Taxpayer Bill of Rights: The Right to Be Informed

From the Desk of Lauran Corcoran

Taxpayer Bill of Rights: The Right to Be Informed

The Right to Be Informed: Taxpayers have the right to know what they need to do to comply with the tax laws. They are entitled to clear explanations of the laws and IRS procedures in all tax forms, instructions, publications, notices, and correspondence. They have the right to be informed of IRS decisions about their tax accounts and to receive clear explanations of the outcomes.

What Does The Right to Be Informed Mean?

• Generally, if you owe a penalty, each written notice of such penalty must provide an explanation of the penalty; including the name of the penalty, the authority under the Internal Revenue Code, and how it is calculated.

• If you receive a notice fully or partially disallowing your refund claim, including a refund you claim on your income tax return, it must explain the specific reasons why the claim is being disallowed.

• The IRS must include on certain notices the amount of the tax, interest, and certain penalties you owe and must explain why you owe these amounts.

• If you enter into an installment agreement, the IRS must send you an annual statement that provides how much you owe at the beginning of the year, how much you paid during the year, and how much you still owe at the end of the year.

• During an in-person interview with the IRS as part of an audit, the IRS employee must explain the audit process and your rights under that process. Likewise, during an in-person interview with the IRS concerning the collection of your tax, the IRS employee must explain the collection process and your rights under that process. Generally, the IRS provides you with a copy of Publication 1, Your Rights as a Taxpayer to meet this requirement. This Publication must also explain: 1) how it selects which taxpayers will be audited; and 2) that in certain circumstances you may be relieved of all or part of the tax owed with your joint return. This is sometimes referred to as “innocent spouse relief.”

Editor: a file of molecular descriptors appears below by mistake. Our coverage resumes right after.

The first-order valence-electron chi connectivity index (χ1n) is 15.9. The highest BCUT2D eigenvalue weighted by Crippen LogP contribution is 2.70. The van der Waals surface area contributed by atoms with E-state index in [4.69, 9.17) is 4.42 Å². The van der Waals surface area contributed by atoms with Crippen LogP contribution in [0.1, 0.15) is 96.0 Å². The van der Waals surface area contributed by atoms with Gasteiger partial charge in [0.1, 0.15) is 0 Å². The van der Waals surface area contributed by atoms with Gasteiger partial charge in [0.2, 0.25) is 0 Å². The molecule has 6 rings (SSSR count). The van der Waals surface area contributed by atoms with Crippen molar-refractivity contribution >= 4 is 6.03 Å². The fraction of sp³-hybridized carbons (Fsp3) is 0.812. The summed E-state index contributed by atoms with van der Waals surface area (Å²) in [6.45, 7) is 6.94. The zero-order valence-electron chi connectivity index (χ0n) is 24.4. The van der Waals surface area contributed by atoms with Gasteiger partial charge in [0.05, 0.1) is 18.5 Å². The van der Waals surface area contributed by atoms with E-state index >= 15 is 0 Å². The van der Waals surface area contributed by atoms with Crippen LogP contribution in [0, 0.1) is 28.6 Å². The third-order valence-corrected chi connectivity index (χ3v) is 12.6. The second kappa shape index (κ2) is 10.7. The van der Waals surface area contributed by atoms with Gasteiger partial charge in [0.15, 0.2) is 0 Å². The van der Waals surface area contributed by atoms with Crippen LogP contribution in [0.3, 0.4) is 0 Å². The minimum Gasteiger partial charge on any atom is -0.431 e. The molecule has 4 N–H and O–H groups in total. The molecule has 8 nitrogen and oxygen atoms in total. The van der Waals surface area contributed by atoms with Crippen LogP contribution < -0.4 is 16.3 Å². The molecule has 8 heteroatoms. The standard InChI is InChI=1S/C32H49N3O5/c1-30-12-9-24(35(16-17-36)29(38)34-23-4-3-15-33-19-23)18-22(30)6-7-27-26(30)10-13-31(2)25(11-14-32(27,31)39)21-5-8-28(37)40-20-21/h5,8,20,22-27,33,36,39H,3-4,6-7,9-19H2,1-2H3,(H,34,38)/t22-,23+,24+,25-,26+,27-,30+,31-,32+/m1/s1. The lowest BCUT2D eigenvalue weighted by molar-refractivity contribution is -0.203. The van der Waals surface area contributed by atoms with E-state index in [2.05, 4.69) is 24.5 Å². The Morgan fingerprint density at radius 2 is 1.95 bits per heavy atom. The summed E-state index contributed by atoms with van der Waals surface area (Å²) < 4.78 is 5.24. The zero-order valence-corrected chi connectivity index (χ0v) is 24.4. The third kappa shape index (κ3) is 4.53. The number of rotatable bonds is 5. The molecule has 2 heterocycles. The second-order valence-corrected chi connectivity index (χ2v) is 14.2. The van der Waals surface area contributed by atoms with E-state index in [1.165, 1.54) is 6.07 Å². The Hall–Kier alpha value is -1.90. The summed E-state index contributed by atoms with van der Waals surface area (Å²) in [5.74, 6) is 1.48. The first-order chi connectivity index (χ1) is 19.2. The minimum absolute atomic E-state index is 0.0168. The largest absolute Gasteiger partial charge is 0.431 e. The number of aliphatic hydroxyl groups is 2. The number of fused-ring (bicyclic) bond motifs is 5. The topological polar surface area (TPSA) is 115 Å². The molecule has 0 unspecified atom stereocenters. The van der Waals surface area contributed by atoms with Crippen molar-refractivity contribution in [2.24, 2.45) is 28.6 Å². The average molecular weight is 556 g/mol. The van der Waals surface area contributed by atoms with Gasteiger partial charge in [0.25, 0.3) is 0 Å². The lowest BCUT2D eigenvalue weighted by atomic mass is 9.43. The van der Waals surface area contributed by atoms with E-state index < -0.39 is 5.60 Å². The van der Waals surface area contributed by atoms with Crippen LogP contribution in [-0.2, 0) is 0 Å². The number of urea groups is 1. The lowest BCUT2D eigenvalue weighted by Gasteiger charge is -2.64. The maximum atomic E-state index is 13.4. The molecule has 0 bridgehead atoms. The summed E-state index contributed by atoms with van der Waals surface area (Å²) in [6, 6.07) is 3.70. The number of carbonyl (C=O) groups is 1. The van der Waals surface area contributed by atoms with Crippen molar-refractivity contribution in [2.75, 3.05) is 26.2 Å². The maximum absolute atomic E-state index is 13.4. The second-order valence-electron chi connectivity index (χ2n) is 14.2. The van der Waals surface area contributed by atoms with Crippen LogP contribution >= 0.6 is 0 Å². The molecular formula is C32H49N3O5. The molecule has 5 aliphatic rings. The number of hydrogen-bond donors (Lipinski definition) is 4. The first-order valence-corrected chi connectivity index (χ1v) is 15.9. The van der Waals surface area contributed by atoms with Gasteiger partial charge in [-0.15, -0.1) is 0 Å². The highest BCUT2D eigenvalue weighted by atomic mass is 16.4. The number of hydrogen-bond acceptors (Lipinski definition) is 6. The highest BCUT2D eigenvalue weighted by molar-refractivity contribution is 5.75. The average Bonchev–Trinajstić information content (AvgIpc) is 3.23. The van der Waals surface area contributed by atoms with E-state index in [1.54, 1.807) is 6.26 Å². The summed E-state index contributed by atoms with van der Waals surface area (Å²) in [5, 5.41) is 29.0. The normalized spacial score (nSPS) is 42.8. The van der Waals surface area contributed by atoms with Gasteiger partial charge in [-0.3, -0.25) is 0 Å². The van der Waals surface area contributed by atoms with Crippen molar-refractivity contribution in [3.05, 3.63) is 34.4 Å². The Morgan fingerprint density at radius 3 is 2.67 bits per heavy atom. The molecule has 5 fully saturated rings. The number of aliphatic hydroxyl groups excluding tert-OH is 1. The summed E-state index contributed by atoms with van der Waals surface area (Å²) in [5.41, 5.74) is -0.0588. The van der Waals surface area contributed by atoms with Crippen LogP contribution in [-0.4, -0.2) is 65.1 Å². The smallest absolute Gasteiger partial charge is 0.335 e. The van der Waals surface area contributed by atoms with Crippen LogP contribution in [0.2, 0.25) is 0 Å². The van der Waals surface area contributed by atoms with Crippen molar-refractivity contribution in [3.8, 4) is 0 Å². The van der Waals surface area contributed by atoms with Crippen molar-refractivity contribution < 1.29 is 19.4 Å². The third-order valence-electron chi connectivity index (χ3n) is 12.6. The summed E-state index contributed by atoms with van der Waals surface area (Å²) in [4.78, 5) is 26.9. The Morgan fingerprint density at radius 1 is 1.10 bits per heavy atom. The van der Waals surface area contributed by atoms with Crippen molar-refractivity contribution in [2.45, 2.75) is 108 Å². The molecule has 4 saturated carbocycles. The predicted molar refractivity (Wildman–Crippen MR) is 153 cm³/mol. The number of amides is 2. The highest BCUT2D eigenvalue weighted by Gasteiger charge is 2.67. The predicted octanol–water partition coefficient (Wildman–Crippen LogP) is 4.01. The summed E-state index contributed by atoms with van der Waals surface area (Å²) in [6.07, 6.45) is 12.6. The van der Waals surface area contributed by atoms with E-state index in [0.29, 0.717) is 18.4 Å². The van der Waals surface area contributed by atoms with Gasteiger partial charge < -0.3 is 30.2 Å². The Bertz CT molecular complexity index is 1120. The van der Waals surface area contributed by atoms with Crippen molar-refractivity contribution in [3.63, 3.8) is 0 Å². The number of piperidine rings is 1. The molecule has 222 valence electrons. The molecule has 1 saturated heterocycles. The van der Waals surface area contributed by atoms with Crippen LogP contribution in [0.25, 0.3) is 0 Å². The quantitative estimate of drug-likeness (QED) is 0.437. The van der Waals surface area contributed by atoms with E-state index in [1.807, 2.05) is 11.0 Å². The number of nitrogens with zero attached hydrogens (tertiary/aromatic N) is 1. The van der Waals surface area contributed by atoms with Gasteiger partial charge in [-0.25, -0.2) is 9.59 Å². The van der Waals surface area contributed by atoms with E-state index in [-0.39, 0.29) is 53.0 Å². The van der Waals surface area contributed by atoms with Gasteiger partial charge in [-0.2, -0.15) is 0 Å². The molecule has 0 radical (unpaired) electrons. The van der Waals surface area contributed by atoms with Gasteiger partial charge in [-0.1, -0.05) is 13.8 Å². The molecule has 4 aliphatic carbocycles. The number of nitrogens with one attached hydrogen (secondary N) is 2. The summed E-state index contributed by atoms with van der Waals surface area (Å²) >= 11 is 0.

• If the IRS is proposing to adjust the amount of tax you owe, you will typically be sent a statutory notice of deficiency, which informs you of the proposed change. This notice provides you with a right to challenge the proposed adjustment in Tax Court without first paying the proposed adjustment. To exercise this right, you must file a petition with the Tax Court within 90 days of the date of the notice being sent (or 150 days if the taxpayer’s address on the notice is outside the United States or if the taxpayer is out of the country at the time the notice is mailed). Therefore, the statutory notice of deficiency is your ticket to Tax Court.

Missed Last week’s blog post? Read your Taxpayers Bill of Rights here.